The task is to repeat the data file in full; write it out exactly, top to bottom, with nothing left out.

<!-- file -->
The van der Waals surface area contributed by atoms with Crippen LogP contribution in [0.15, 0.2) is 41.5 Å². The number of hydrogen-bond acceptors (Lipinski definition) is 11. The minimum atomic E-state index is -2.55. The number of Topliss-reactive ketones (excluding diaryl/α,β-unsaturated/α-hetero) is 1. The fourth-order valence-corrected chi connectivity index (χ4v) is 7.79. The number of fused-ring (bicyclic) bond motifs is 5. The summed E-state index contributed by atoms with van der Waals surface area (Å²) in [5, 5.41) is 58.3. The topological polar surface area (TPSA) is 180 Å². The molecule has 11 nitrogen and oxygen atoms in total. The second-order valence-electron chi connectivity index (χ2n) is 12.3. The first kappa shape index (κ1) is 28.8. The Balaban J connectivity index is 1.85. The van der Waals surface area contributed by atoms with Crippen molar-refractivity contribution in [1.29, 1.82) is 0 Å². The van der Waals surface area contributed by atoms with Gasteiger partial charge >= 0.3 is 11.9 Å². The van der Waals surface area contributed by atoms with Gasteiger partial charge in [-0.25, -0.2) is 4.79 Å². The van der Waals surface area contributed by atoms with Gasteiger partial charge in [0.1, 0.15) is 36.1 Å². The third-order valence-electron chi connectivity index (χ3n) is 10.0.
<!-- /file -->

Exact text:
The van der Waals surface area contributed by atoms with Crippen LogP contribution in [0.15, 0.2) is 41.5 Å². The number of hydrogen-bond acceptors (Lipinski definition) is 11. The minimum atomic E-state index is -2.55. The number of Topliss-reactive ketones (excluding diaryl/α,β-unsaturated/α-hetero) is 1. The fourth-order valence-corrected chi connectivity index (χ4v) is 7.79. The number of fused-ring (bicyclic) bond motifs is 5. The summed E-state index contributed by atoms with van der Waals surface area (Å²) in [5, 5.41) is 58.3. The topological polar surface area (TPSA) is 180 Å². The molecule has 11 nitrogen and oxygen atoms in total. The second-order valence-electron chi connectivity index (χ2n) is 12.3. The first kappa shape index (κ1) is 28.8. The Balaban J connectivity index is 1.85. The van der Waals surface area contributed by atoms with Crippen molar-refractivity contribution in [1.29, 1.82) is 0 Å². The van der Waals surface area contributed by atoms with Gasteiger partial charge >= 0.3 is 11.9 Å². The van der Waals surface area contributed by atoms with Gasteiger partial charge in [-0.25, -0.2) is 4.79 Å². The van der Waals surface area contributed by atoms with Gasteiger partial charge in [0.1, 0.15) is 36.1 Å². The third-order valence-electron chi connectivity index (χ3n) is 10.0.